A year on, the idea appears to be gaining currency, but hard questions remain.
Who to talk to?
Iyad Ag Ghaly and Amadou Koufa are the two main extremist figures in Mali. After failing to become leader of the National Movement for the Liberation of Azawad (MNLA) – the first armed group to begin hostilities against the Malian army in 2012 – Ag Ghaly turned to radicalism and founded Ansar Dine, an al-Qaeda-linked group that sought to establish strict Islamic law in Mali. It operates essentially in the north.
Koufa, a Fulani preacher from the central Mopti Region, set up the jihadist Macina Liberation Front, which operates in the centre of the country, in 2015.
Last March, these two groups, along with the Saharan branch of Al-Qaeda in the Islamic Maghreb (AQIM), announced an alliance under the banner of Jamaat Nosrat al-Islam wal-Mouslimin (Group for the Support of Islam and Muslims, JNIM or GNIM).
According to Dakouo, of the ARGA think tank, one of the aims of dialogue with the extremists would be to isolate the foreign fighters within their ranks. “We would then have a clear idea of the positions of the jihadist movements that are Malian,’ he said. “Then we would also know that the other groups are not Malian, and that would let us know the true nature of our adversaries.”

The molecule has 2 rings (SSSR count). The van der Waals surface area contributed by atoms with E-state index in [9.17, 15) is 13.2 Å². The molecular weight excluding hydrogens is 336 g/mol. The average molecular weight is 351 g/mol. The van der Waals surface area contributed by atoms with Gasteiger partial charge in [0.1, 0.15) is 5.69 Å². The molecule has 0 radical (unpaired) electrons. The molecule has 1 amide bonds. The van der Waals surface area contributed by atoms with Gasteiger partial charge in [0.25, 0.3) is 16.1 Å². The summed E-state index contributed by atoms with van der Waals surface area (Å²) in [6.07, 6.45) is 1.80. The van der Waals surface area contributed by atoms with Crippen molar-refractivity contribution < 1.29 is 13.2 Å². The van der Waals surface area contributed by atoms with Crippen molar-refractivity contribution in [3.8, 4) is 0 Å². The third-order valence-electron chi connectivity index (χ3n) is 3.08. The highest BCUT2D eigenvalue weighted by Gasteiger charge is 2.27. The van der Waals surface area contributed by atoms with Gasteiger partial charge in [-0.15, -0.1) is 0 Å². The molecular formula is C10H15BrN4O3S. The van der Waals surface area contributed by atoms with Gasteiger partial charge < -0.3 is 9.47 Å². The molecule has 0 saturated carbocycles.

This strategy could also help to end the victimisation of certain ethnic groups, such as the Fulani, often mistakenly assumed to be militant followers of Koufa.
Are jihadist groups really open to dialogue?
In May 2017, emissaries of Koufa and Ag Ghaly reportedly approached Ali Nouhoum Diallo and Mahmoud Dicko, the former president of the national assembly and the influential cleric.
Dicko, the cleric, is well placed to act as an intermediary for these extremist leaders if such approaches are to be renewed, said Professor Kissima Gakou, a criminologist at the University of Bamako who specialises in security issues. “They recognise in him certain values that give him the benefit of the doubt and enable him to interact with them,” he said.
But Gakou believes the hardline ideology of the extremist groups means they are fundamentally opposed to dialogue. "The problem with jihadists is that they have maximalist (extreme) positions,” he said. “They know they have the power to fight to the last drop of blood... All they have is violence.”
Read more: Why some Malians join armed groups
Another obstacle to talks, according to Fahad Ag Mohamed, secretary-general of the pro-government Imghad and Allies Tuareg Self-Defence Group, or GATIA, is the structure of Mali’s extremist groups, which are allied with larger organisations in the wider Sahel region.
"You cannot negotiate with one without the approval of the others," he said. "If we have to talk with Amadou Koufa, he must have the consent of Iyad (Ag Ghaly), who needs the assent of (AQIM leader Abdel Malek) Droukdel.”
Ag Mohamed added that he didn’t think these larger groups would let their allies negotiate with the Malian government.